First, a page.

Cattle farmer charged with killing brothers, dumping their remains in MANURE PILE

A Missouri cattle farmer has been charged with killing two Wisconsin brothers and burning their bodies this summer when they came to collect money he owed them, KMBC reported.

Authorities in Caldwell County charged Garland Nelson, 25, with two counts of first degree murder in the deaths of Nick Diemel, 35, and his brother Justin, 24. He’s also charged with two counts of abandonment of a corpse, tampering with physical evidence, unlawful possession of a firearm and armed criminal action.

Nelson has been in jail since early August when he was charged with tampering with the Diemels’ rental vehicle. He pleaded not guilty to that charge earlier this month, the Green Bay Press Gazette reported.

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Garland Nelson
Garland Nelson/Caldwell County Detention Center via AP

According to court documents, Nelson told investigators the Diemels came to his farm at about 9:30 a.m. on July 21 and that he took their rental vehicle to a commuter lot in a neighboring county and left it there about two hours later. He took the brothers’ cell phones from the vehicle and tossed them along the highway on his way back to the farm, and said he found the Diemels dead and their bodies inside two 55-gallon drums in a barn when he returned.

Then, he said, he disposed of the bodies, first by hauling the drums to an adjacent pasture and setting the bodies on fire using diesel fuel and then dumping the remains into a manure pile. He said he used a skid loader to crush the drums and a shovel to clean up what he believed was blood on the barn floor.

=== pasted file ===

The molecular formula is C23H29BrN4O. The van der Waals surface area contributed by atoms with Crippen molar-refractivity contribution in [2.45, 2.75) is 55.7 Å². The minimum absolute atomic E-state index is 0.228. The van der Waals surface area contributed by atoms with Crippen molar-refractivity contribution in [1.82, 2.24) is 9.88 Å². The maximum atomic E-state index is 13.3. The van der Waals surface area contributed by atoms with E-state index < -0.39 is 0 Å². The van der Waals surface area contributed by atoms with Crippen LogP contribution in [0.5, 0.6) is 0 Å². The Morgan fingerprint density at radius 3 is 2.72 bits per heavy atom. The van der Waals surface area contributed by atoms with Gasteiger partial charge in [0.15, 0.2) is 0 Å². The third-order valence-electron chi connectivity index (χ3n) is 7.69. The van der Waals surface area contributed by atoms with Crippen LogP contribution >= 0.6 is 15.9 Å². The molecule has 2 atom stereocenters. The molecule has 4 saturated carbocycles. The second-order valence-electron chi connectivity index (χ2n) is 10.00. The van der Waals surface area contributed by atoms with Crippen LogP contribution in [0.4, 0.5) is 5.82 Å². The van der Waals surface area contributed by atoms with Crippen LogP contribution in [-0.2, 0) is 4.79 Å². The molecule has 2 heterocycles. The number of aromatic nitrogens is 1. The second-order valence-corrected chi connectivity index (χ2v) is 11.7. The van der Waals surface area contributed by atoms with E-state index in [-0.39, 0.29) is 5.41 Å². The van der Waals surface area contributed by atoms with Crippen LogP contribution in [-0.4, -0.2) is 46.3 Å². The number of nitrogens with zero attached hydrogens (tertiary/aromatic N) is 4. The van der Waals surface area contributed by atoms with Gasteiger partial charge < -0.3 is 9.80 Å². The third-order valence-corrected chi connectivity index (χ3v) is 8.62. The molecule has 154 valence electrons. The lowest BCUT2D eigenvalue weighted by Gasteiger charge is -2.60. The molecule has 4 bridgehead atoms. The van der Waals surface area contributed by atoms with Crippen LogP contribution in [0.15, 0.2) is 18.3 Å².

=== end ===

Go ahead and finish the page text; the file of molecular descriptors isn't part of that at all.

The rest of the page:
Investigators, however, believe Nelson shot the Diemels with a 30-30 rifle — a neighbor reported hearing gunshots shortly before Nelson said he left the farm with the brothers’ truck, and detectives found a fired 30-30 cartridge in Nelson’s clothing. The clothing also had a bloodstain that was later matched to Nick Diemel. Nelson told investigators he’d used the rifle to kill two small animals on the farm a day before the Diemels’ visit.

DNA evidence also confirmed the remains of the Diemel brothers in the manure pile. Investigators found the rifle, the crushed barrels, and the shovel used to clean up the barn floor, according to the court documents.

The Diemel brothers were reported missing by their father on July 21 when they missed their flight back to Wisconsin and didn’t answer calls to their cell phones. According to court documents, Nelson gave investigators “many misleading explanations and recollections of events in attempts to mislead law enforcement.”

Nelson also faces charges in Kansas of mistreating livestock, transporting disease-infected domestic animals across state lines, and endangering the Kansas food supply. He was previously convicted in federal court of cattle fraud and sentenced in 2016 to two years in prison for scamming victims out of more than a quarter million dollars. NBC News reported he was released from prison in March 2018.

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[Featured image: Justin Diemel and Nick Diemel/Clinton County Sheriff’s Office via AP]